Agriculture and food security
Overview of Australia's assistance for agriculture and food security
2013/14 Estimated Outcome: $316.5 million
2014/15 Budget Estimate: $349.0 million
Productive, efficient and market-oriented agriculture provides a strong foundation for economic development. It provides employment and income, empowering women and lifting people out of poverty. Agriculture is also a substantial source of export earnings across much of our region.
Realising economic opportunities in the agriculture and food sectors, tackling hunger and malnutrition and ensuring long term global food security are critical international priorities for the coming decades.
Australia advocates a comprehensive approach to food security that targets the immediate needs of the poorest, while also strengthening the foundations of long-term global food security. Australia provides immediate humanitarian food assistance delivered through agencies such as the World Food Programme (WFP) and the UN Food and Agriculture Organisation (FAO). Our overseas development assistance—including through the Australian Centre for International Agricultural Research (ACIAR)—helps improve agricultural productivity and reduce post-harvest losses. Aid program initiatives also broaden opportunities for agricultural business growth, trade and market access, and increase the ability of the poor to access food by increasing incomes and driving economic growth.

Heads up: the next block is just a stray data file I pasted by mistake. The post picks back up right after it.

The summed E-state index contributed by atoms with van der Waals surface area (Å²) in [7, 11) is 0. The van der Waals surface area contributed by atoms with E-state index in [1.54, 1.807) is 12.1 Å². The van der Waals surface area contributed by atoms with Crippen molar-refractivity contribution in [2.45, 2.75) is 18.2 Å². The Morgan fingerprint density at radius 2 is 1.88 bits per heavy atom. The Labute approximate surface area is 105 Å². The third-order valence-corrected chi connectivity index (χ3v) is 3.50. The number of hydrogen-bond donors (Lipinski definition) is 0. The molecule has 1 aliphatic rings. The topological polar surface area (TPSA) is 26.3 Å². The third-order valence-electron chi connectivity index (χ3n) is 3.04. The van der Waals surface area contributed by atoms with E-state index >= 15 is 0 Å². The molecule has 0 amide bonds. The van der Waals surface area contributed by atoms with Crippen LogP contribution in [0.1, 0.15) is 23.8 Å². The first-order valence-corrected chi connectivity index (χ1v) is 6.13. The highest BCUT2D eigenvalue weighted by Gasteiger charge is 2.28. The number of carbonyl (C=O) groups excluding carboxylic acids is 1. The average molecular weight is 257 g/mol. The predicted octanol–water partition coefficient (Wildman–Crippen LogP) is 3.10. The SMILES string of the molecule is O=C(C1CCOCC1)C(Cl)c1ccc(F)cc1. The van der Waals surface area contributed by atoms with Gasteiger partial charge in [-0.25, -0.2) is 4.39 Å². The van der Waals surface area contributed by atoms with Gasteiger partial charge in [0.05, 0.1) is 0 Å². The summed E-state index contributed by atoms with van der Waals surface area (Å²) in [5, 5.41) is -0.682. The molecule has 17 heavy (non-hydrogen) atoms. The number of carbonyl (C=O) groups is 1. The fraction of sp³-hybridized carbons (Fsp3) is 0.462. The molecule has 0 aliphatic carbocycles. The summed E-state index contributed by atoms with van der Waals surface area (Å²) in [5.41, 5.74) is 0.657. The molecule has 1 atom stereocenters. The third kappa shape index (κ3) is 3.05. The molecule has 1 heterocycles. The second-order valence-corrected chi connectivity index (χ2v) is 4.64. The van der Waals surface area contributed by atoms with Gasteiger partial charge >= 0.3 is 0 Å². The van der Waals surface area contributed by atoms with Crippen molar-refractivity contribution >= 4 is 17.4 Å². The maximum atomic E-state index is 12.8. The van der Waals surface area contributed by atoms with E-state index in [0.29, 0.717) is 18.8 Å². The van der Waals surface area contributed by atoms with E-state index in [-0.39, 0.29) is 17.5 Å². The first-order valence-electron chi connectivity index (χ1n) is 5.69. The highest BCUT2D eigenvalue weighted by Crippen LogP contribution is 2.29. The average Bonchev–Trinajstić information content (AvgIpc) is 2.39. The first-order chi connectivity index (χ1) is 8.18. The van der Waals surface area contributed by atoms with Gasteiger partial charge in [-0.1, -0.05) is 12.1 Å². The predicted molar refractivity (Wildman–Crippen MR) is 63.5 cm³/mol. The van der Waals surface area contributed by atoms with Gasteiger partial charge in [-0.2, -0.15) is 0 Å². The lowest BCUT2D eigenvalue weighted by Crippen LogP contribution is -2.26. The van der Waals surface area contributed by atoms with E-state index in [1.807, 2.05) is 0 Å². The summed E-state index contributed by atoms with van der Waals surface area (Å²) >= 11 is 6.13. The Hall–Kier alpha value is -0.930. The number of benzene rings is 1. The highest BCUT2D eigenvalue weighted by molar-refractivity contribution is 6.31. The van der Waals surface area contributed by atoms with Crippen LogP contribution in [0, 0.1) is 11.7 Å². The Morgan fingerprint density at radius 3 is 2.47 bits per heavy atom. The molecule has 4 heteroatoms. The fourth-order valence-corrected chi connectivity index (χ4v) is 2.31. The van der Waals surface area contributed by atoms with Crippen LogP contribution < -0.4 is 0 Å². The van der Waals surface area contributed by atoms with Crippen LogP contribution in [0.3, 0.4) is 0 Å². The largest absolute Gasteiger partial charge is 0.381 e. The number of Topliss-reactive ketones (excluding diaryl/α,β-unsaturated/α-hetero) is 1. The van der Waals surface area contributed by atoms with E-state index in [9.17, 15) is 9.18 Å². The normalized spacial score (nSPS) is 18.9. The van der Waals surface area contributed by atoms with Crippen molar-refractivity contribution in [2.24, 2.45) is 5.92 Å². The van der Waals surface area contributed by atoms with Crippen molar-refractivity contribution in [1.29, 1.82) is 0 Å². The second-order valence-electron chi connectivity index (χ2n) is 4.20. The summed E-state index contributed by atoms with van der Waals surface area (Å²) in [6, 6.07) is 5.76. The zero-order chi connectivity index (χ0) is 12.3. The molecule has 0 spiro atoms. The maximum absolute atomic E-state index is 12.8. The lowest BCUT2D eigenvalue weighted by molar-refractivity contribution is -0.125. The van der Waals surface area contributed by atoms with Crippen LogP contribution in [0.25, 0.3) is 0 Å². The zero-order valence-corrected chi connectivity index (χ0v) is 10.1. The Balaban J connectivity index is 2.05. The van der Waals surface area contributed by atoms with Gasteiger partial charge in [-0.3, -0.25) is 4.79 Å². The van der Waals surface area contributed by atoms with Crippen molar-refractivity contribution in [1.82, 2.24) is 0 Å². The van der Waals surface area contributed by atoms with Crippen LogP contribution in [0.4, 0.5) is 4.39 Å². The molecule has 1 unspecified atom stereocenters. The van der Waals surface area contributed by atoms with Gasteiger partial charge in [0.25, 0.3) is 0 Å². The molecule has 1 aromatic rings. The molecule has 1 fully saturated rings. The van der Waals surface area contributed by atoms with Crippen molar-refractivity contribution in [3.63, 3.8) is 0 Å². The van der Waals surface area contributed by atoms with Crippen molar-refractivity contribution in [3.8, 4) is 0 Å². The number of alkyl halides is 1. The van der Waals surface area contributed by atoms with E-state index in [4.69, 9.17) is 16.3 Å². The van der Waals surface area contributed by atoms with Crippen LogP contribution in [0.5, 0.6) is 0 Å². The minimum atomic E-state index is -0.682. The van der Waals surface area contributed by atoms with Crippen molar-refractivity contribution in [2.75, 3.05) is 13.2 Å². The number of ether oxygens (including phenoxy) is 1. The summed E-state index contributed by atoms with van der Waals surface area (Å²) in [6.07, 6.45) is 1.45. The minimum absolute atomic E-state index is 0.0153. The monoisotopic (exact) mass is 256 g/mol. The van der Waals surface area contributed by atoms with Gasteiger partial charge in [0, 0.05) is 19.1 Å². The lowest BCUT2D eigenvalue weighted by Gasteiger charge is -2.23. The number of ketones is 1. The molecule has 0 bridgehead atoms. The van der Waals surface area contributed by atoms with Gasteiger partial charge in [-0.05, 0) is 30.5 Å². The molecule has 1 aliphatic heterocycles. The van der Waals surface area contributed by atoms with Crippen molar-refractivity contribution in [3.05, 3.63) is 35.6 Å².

Australia’s comprehensive approach to food security includes efforts to promote open and efficient markets; where food can move freely to where it is needed most and to increase economic growth. Australia chairs the Cairns Group of 20 agricultural exporting countries, which has played an influential role in promoting global agricultural trade reform since its formation in 1986.
Millions of farmers around the world, including in developing countries, are unfairly disadvantaged in the world market as a result of trade distortions in agriculture. Trade and production distorting measures, including, for example, export restrictions, lead to greater price volatility and can create a disincentive for farmers to increase output and productivity. Distortions such as this also impede the achievement of long term food security. Further agricultural trade policy reform is essential to achieving poverty alleviation and food security objectives.
Why we give aid
Hunger places serious constraints on economic growth and further entrenches poverty. Investing in agriculture is essential to improve food security for the majority of the world’s poor, who rely directly on agriculture for subsistence, income and employment.
Agriculture is a major source of pro-poor growth in developing countries with large, poor rural populations. World Bank analysis shows that growth in the agriculture sector is two to four times more effective in lifting people out of poverty than comparable growth in other sectors. Increasing farm income benefits nutritional outcomes, allows farmers to invest more in agriculture and stimulates off-farm economic activity and employment.
Australia is committed to investing in agriculture and food security and is making a difference through its aid investments. We will:
- improve agricultural productivity and distribution channels, and address barriers to market access, through an integrated approach that includes both development assistance and advocacy for more open markets
- invest in agricultural research, particularly through the Australian Centre for International Agricultural Research (ACIAR), to increase productivity, reduce post-harvest losses and make supply chains more efficient
- support small-scale farmers and entrepreneurs—many of whom are women—to meet their livelihood and food security needs, including by addressing the key challenges that inhibit commercial viability.